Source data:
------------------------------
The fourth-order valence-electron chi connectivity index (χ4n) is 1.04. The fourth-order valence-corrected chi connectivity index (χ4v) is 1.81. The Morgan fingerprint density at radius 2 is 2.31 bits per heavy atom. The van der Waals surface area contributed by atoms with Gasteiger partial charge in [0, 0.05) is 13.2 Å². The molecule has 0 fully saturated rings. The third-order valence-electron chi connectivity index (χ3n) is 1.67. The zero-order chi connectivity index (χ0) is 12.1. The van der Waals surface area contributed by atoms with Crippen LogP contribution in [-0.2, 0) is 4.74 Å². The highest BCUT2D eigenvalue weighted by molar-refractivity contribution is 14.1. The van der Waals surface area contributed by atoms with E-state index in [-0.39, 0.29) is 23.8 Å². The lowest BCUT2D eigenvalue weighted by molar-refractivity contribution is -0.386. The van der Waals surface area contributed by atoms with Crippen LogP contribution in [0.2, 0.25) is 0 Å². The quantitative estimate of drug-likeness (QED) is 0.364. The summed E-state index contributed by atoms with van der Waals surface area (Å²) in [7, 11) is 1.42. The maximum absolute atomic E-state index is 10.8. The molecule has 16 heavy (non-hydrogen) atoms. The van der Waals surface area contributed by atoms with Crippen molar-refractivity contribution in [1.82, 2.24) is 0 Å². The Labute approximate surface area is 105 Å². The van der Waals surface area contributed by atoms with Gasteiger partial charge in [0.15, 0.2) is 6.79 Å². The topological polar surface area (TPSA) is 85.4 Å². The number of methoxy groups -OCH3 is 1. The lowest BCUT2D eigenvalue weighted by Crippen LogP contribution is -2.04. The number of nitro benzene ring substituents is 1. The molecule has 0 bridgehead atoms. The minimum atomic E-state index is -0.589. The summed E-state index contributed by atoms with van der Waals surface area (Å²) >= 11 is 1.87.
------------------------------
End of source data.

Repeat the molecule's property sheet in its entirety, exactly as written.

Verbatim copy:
The fourth-order valence-electron chi connectivity index (χ4n) is 1.04. The fourth-order valence-corrected chi connectivity index (χ4v) is 1.81. The Morgan fingerprint density at radius 2 is 2.31 bits per heavy atom. The van der Waals surface area contributed by atoms with Gasteiger partial charge in [0, 0.05) is 13.2 Å². The molecule has 0 fully saturated rings. The third-order valence-electron chi connectivity index (χ3n) is 1.67. The zero-order chi connectivity index (χ0) is 12.1. The van der Waals surface area contributed by atoms with Crippen LogP contribution in [-0.2, 0) is 4.74 Å². The highest BCUT2D eigenvalue weighted by molar-refractivity contribution is 14.1. The van der Waals surface area contributed by atoms with E-state index in [-0.39, 0.29) is 23.8 Å². The lowest BCUT2D eigenvalue weighted by molar-refractivity contribution is -0.386. The van der Waals surface area contributed by atoms with Crippen LogP contribution in [0.2, 0.25) is 0 Å². The quantitative estimate of drug-likeness (QED) is 0.364. The summed E-state index contributed by atoms with van der Waals surface area (Å²) in [7, 11) is 1.42. The maximum absolute atomic E-state index is 10.8. The molecule has 16 heavy (non-hydrogen) atoms. The van der Waals surface area contributed by atoms with Crippen molar-refractivity contribution in [1.82, 2.24) is 0 Å². The Labute approximate surface area is 105 Å². The van der Waals surface area contributed by atoms with Gasteiger partial charge in [0.15, 0.2) is 6.79 Å². The topological polar surface area (TPSA) is 85.4 Å². The number of methoxy groups -OCH3 is 1. The lowest BCUT2D eigenvalue weighted by Crippen LogP contribution is -2.04. The number of nitro benzene ring substituents is 1. The molecule has 0 bridgehead atoms. The minimum atomic E-state index is -0.589. The summed E-state index contributed by atoms with van der Waals surface area (Å²) >= 11 is 1.87.